Yesterday my husband and I had the same thought at the same time. It's not an uncommon occurrence for two writers who've spent decades arguing and enthusing about pop music. I mention it, in part, to stave off accusations that I'm plagiarizing from a nearby source, but also because I think what we reflected upon in light of the writer Jonah Lehrer's fatal mistake was probably in the minds of many music obsessives.

Everything I've ever written about Sam Phillips has been a cheat.

Sometimes there's just no room for subtlety. Sometimes you hate everyone and everything because that's the only way the world makes sense. Sometimes you wonder what the musical equivalent of a panther rattling a barbed-wire cage is. Well, maybe only Gaza has thought of that last one.

Liars: Laying Down An Ominous Groove

Jul 31, 2012

The career of the experimental rock trio Liars has been defined by nomadic wanderings, both geographically and sonically. Formed in L.A., the trio relocated to Brooklyn, then to rural New Jersey, and eventually to Berlin, before returning to L.A.

The bigger they are, the harder they fall. That old expression came to mind when I read the headline of a recent press release:

'Grand Funk Railroad, Boston, Kansas at Aberdeen Proving Ground, August 11'

Matt Nathanson On Mountain Stage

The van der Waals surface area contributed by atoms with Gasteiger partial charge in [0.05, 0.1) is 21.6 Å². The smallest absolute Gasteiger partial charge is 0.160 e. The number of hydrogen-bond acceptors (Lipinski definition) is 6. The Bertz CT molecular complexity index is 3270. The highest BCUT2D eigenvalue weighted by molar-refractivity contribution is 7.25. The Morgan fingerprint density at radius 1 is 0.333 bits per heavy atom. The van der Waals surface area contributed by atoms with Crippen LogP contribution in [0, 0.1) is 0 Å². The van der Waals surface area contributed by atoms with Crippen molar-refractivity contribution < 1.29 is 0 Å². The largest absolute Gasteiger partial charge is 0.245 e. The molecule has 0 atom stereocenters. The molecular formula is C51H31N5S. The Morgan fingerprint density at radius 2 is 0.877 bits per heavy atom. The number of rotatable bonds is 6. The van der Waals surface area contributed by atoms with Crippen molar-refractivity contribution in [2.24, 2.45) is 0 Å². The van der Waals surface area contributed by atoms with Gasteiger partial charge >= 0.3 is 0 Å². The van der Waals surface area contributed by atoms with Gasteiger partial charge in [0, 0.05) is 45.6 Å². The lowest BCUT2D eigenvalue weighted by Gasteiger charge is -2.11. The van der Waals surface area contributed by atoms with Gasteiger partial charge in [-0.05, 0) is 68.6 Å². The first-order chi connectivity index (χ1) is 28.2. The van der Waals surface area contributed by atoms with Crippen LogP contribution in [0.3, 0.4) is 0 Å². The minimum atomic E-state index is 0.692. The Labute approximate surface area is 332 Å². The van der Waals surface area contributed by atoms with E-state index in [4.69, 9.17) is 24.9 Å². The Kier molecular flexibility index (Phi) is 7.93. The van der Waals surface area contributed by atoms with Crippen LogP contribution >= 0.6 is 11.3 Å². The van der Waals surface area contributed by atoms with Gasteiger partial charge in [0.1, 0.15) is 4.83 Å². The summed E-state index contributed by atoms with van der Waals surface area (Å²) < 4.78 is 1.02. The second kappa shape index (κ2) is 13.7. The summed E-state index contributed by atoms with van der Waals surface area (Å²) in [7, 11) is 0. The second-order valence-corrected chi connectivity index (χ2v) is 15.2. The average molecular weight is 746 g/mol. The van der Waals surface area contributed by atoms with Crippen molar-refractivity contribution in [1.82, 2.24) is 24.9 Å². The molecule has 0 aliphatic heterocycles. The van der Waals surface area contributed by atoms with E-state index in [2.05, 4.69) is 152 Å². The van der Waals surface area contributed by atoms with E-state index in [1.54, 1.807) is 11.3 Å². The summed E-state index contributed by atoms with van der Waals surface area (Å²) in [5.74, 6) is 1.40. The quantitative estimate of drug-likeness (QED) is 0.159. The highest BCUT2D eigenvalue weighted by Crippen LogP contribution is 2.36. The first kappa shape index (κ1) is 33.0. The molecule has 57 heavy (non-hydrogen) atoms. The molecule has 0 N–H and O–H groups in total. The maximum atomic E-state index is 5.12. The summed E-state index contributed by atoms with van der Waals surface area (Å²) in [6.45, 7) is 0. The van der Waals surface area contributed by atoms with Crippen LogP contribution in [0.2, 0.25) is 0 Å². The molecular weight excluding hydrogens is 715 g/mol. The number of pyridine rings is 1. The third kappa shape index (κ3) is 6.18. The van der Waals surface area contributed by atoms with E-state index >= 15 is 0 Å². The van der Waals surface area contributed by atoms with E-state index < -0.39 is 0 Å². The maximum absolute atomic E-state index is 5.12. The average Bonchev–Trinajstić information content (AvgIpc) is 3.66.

Jul 31, 2012

Matt Nathanson performed this set for Mountain Stage, recorded live in West Virginia, back in December 2007. The singer, who was born in Massachusetts but now lives in San Francisco, began writing songs in high school, and made his first record while attending college in 1993. He's recorded seven studio albums since — the latest of which, Modern Love, came out last year.

Apart from Rubber Soul by The Beatles, there weren't any big winners in last week's poll, the latest in our summer-long attempt to identify the albums we can all agree on.

Highlights: The 2012 Newport Folk Festival In Photos

Jul 30, 2012

There's no hiding that the Newport Folk Festival has become a more musically diverse experience.

After more than five months in prison, some Russian dissidents are getting their day in court. The three young women are accused of being members of Pussy Riot, a feminist punk band that staged a protest against then presidential-candidate Vladimir Putin in February.